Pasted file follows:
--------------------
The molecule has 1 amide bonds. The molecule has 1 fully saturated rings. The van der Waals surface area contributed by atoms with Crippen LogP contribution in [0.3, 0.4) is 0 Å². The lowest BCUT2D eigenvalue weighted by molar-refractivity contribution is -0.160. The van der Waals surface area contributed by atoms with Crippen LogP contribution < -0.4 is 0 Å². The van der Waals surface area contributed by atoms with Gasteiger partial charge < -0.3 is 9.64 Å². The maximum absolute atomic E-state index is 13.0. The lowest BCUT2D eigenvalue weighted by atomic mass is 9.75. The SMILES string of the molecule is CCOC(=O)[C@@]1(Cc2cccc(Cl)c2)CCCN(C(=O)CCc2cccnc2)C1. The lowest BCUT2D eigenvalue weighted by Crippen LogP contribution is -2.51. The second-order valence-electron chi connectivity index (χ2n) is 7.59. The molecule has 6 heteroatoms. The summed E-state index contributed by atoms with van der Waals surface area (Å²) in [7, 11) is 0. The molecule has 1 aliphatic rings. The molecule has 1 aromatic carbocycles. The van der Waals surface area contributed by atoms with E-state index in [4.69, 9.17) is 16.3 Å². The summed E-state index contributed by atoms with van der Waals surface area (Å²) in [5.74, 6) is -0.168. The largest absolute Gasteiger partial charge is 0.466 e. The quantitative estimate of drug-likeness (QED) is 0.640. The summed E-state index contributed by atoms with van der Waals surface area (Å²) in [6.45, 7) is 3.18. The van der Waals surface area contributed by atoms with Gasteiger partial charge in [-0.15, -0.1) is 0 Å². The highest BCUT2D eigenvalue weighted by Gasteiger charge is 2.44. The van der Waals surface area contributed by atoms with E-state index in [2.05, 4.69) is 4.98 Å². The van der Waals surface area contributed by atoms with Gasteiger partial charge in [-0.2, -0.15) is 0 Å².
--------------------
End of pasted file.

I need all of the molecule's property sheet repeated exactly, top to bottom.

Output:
The molecule has 1 amide bonds. The molecule has 1 fully saturated rings. The van der Waals surface area contributed by atoms with Crippen LogP contribution in [0.3, 0.4) is 0 Å². The lowest BCUT2D eigenvalue weighted by molar-refractivity contribution is -0.160. The van der Waals surface area contributed by atoms with Crippen LogP contribution < -0.4 is 0 Å². The van der Waals surface area contributed by atoms with Gasteiger partial charge < -0.3 is 9.64 Å². The maximum absolute atomic E-state index is 13.0. The lowest BCUT2D eigenvalue weighted by atomic mass is 9.75. The SMILES string of the molecule is CCOC(=O)[C@@]1(Cc2cccc(Cl)c2)CCCN(C(=O)CCc2cccnc2)C1. The lowest BCUT2D eigenvalue weighted by Crippen LogP contribution is -2.51. The second-order valence-electron chi connectivity index (χ2n) is 7.59. The molecule has 6 heteroatoms. The summed E-state index contributed by atoms with van der Waals surface area (Å²) in [7, 11) is 0. The molecule has 1 aliphatic rings. The molecule has 1 aromatic carbocycles. The van der Waals surface area contributed by atoms with E-state index in [4.69, 9.17) is 16.3 Å². The summed E-state index contributed by atoms with van der Waals surface area (Å²) in [5.74, 6) is -0.168. The largest absolute Gasteiger partial charge is 0.466 e. The quantitative estimate of drug-likeness (QED) is 0.640. The summed E-state index contributed by atoms with van der Waals surface area (Å²) in [6.45, 7) is 3.18. The van der Waals surface area contributed by atoms with Gasteiger partial charge in [-0.15, -0.1) is 0 Å². The highest BCUT2D eigenvalue weighted by Gasteiger charge is 2.44. The van der Waals surface area contributed by atoms with E-state index in [2.05, 4.69) is 4.98 Å². The van der Waals surface area contributed by atoms with Gasteiger partial charge in [-0.2, -0.15) is 0 Å².